Currently, the yard is servicing two ‘mini-cruise’ ships - the Barrow Princess and Cailín Déise owned by the Three Sisters Cruise Company. The company runs mini cruises along the rivers Suir and Barrow.

The boatyard also does important maintenance work on the Dunbrody famine replica, which is based on New Ross quay front.

New Ross Boat Yard has a history dating back 50 years. At its height in the 1970s, it employed around 400 people and supported vessels that sailed all over the globe.

Michael Kehoe and his brother Stephen bought the boat yard in 2008 and they invested in the refurbishment of the dry dock as well as building a storage facility, showroom, offices and storerooms.

It offers boat sales, services, and storage facilities all on-site, and has one of only three dry docks in Ireland measuring 70 meters in length.

Before the solar panels and wind turbine were introduced, the yard's electricity bills were €2,500 a month.

“By being able to offset the cost of our electricity bills and possibly selling electricity back to the grid, we are in a position to protect ourselves against future price rises,” Kehoe said.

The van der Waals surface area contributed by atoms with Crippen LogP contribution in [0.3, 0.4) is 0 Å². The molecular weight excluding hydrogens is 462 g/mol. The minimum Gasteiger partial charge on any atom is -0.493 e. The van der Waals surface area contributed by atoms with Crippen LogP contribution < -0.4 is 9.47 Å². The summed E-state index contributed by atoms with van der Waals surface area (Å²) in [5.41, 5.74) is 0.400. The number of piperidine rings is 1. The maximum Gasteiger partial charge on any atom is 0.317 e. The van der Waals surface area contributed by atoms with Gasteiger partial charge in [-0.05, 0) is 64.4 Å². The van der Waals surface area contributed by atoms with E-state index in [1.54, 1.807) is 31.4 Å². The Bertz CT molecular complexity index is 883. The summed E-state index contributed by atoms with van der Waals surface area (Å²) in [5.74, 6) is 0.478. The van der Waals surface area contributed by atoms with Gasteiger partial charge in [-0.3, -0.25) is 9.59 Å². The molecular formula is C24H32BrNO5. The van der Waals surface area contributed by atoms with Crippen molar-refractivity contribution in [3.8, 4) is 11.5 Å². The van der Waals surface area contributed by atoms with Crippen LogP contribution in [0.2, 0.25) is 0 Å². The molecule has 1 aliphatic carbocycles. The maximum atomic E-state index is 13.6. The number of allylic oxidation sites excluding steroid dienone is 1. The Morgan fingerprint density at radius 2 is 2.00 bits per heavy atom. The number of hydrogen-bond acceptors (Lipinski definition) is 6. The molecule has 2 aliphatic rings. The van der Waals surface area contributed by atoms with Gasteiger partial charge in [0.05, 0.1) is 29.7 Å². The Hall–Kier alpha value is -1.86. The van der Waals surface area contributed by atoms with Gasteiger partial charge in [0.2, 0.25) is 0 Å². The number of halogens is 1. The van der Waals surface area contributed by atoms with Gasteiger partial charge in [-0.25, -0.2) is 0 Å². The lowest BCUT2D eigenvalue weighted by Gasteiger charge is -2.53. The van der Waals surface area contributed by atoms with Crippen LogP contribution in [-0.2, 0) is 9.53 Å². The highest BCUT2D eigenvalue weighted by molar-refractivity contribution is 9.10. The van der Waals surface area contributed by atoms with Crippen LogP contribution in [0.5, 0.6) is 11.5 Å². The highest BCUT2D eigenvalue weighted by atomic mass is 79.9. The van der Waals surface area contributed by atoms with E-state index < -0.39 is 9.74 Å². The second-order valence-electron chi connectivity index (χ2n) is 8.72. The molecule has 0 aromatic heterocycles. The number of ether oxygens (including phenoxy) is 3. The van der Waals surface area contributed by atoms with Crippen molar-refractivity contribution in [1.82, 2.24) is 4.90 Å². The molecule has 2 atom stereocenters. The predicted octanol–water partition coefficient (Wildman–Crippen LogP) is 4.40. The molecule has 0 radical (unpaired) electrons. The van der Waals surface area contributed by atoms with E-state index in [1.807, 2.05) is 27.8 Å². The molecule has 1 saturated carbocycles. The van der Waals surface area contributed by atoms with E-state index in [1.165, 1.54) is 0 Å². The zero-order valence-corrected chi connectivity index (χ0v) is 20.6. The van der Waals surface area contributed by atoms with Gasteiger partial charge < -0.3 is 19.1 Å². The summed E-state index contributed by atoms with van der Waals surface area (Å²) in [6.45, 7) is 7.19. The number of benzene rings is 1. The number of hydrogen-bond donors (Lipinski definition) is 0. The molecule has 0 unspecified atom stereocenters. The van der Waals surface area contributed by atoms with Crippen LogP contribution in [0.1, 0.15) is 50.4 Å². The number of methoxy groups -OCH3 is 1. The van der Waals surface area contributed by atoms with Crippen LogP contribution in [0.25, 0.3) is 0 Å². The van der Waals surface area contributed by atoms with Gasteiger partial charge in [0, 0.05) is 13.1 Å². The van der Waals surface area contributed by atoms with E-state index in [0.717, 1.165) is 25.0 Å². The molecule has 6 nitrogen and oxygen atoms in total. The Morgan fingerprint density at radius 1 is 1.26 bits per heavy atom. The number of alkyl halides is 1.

Published in Marine Trade

As of Wednesday midnight, new UK customs controls have come into effect on exports crossing the Irish Sea from the Republic to Britain.

It was the British government that flagged the move, however this was delayed several times since the nation left the European Union in 2021.

The authorities in the UK, will now demand documentation including declarations and notification of goods exported from the Republic. In addition, the new controls will involve health certificates for the exportation of live animals, meat and some other foods.

At midnight, 30th January, the controls came into immediate effect on goods shipped to Britain, which applies to anything exported from that point.

The implementation of the new customs rules, according to exporters’ predict that the controls will see further red tape and increased costs.

In response to the impact on the export industry, Simon McKeever, chief executive of the Irish Exporters’ Association (IEA), last week told The Irish Times, that the customs changes would mean extra paperwork for numerous firms coupled with a rise in costs.

He added that there were also concerns for the industry due to unforeseen problems as the new system of controls beds in.

The newspaper has more on the development.

Published in Irish Ports

Ireland’s expenditure of EU Brexit compensatory funding for the seafood sector is to be extended into next year.

The so-called Brexit Adjustment Reserve (BAR) was paid by the EU to Ireland and other affected member states to mitigate the impact of Britain’s withdrawal from the EU.